I kept Cashew from ripping her stitches open for 3 whole weeks. I had to carry her up and down the stairs every time she went outside each day and watch her like a hawk, as she had figured out how to crane her neck to use the edge of the cone like a fingernail to scratch her incision. After 3 weeks the purple stitch at the end of her pink incision was still securely rooted in its place. The vet had told me it would fall out on its own. I was pretty desperate for life to return to some sense of normalcy where Cashew could be trusted to do for herself some of the time. I called the vet and asked them why it hadn’t fallen out. They told me that sometimes it could take a month or more but the external part of the stitching would eventually fall out. They said that at 3 weeks all the internal stitches would have disolved and her skin would have healed together completely. They said if the stitch bothered me i could bring her in and they’d pull it out or i could pull it out. I was surprised, “i can pull it out?” They said her skin had probably grown around it but it wouldn’t be attached to anything within her anymore and i could just give it a tug and out it would come. Not wanting to drive an hour and pay for a whole other vet visit, i decided to pull it out. I tried 3 times. On the third tug her skin let go and a purple plastic knot was left between my fingers, a shallow tiny crater in the skin of her abdomen. Her skin had indeed enveloped the remaining part of the stitch. It looked as if i had just excised a blackhead from a widened pore. I threw the stitch away and ceremoniously removed Cashew’s cone. The dark days were over. The spay process was complete.
Both dogs immediately went nuts, as you can see. Sili may have been more excited for her sister than Cashew even was herself. There was jumping and punching and craziness and all sorts of vocalizations. I let it go on for a while and then i demanded house-appropriate conduct in the house, as they were running into things.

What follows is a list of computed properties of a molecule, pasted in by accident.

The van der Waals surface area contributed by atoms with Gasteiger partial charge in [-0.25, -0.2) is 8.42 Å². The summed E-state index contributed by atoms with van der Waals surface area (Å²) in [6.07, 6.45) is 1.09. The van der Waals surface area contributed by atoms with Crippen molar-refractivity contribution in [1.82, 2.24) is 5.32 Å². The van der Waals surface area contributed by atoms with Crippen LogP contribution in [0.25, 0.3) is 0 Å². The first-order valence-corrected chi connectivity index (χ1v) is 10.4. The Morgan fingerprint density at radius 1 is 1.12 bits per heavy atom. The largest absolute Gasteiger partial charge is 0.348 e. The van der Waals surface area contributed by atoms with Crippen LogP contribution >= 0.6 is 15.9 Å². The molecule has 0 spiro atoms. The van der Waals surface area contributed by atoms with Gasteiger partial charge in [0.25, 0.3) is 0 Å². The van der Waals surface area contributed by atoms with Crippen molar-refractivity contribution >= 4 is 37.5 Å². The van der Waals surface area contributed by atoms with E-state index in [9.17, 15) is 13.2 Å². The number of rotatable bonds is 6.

At this point they were sitting at attention getting ahold of themselves for fear that i may change my mind about removing the cone if they somehow forgot to observe the house rules about rough housing (do it outside).
So they did just that. I let them outside where they continued the celebration of Cashew’s long awaited freedom from the horrible plastic cone. Sili was really happy Cashew was back in commision because while she was in recovery Coyote patrol had fallen to Sili and i. Though she loved me and would not leave me to face them alone, Sili did not look forward to coming with me to finish the chores when coyotes were on the property. She slunk behind me with her ears back and tail between her legs, quiet as a mouse. Cashew was definitely the only dog on the property the coyotes were afraid of. It was good to have her back.